The Bumble Bee Queen
Do Bumble Bees have a Queen?
The simple answer is ´Yes´. The Bumble bee queen plays a crucial role in the survival of her colony, as she is responsible for laying the eggs that will become the next generation of workers. Unlike honeybees, without a queen, the bumblebee colony will die because only the queen can produce females, so the colony cannot survive without her.
Contrary to their honey bee queen counterparts, bumblebee queens are not pampered and rule the colony. They have to fend for themselves.
Unlike the female bumblebee workers, a fertilized bumble bee queen can control the sex of her eggs by emitting a chemical signal (pheromone). This ability is not found in many other organisms. By actively controlling the sex of her offspring, she can optimize the genetic diversity of her offspring and increase their chances of survival. The role of pheromones in this process is complex and intriguing. Scientists continue to study this phenomenon to gain a deeper understanding of its underlying mechanisms.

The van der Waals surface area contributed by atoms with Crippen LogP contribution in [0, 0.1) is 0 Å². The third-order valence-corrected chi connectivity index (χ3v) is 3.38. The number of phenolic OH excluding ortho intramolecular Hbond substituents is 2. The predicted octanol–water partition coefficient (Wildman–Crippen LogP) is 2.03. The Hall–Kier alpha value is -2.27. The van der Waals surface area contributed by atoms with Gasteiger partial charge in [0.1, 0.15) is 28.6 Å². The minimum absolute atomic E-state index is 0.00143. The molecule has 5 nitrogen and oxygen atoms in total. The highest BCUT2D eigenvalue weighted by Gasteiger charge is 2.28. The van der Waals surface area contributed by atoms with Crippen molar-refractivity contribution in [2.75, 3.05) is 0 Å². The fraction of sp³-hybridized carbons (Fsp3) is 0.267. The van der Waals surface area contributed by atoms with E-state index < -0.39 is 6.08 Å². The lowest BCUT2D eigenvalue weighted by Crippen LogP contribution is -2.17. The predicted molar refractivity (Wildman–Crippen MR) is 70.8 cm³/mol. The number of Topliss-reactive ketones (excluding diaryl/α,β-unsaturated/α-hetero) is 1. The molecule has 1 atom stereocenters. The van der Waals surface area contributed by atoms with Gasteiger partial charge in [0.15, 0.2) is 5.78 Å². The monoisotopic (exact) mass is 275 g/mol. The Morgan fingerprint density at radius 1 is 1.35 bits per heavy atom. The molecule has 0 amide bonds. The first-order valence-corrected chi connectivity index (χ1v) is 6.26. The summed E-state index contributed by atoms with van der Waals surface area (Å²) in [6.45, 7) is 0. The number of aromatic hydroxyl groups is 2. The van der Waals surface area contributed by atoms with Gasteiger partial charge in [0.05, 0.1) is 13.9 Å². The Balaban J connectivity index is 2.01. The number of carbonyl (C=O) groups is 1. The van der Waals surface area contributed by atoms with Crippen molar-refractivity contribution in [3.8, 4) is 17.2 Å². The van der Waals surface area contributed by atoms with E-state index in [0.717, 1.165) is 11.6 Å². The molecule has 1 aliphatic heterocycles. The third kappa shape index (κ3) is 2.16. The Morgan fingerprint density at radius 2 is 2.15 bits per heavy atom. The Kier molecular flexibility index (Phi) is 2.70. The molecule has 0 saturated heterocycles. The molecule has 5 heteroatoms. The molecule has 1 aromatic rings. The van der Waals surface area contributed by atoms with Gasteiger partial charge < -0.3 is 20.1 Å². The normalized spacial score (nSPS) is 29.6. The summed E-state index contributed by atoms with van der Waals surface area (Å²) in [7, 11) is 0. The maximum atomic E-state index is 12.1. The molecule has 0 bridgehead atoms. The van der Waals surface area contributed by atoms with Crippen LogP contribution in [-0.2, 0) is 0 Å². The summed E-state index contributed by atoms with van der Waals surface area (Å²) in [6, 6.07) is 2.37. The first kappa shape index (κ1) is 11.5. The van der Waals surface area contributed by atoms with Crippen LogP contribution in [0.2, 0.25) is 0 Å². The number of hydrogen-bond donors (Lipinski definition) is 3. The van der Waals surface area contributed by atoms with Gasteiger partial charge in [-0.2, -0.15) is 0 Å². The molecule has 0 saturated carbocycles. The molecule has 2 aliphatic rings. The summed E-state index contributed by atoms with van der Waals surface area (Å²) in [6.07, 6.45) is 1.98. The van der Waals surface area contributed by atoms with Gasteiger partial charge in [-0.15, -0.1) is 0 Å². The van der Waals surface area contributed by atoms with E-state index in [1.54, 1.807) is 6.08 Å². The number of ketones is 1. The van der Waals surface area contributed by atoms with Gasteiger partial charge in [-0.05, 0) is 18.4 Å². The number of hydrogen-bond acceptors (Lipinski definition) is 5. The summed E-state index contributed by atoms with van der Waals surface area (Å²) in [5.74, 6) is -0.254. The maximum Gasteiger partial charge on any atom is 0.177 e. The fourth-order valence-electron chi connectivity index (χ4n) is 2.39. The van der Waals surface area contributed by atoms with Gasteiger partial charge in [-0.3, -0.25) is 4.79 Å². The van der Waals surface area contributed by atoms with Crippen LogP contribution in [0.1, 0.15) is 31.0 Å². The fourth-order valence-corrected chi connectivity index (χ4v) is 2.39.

Do Bumble bees sting?
Yes, Bumble bee queens (and workers) have a smooth stinger unlike honey bees, and can sting multiple times. However, they only sting when they feel threatened, they fight for a nest site, or their colony is under attack.
Size and Shape of Bumble bee Queens
Bumblebee queens are typically larger than worker bees, with a more robust and rounded body shape. They can range in size from 18-23mm in length, depending on the species. Additionally, their wings are longer and more pointed than those of worker bees, allowing them to fly faster and farther.
Coloration and Markings
Another key characteristic to look for when identifying a bumblebee queen is their coloration and markings. Bumblebee queens often have more vibrant and distinct coloration than worker bees, with brighter yellows, oranges, and reds. They may also have unique markings, such as a white or buff-colored band on their thorax. These coloration and marking differences can help you distinguish a queen from the rest of the colony.
Hairiness and Texture
Another important characteristic to look for when identifying a bumble bee queen is the hairiness and texture of their body. Queens tend to have longer and denser hair on their bodies compared to worker bees. This is because they need to keep themselves warm during the early stages of colony development. Additionally, the hair on their bodies may have a different texture, feeling softer and more velvety to the touch.
Behavior and Activity Level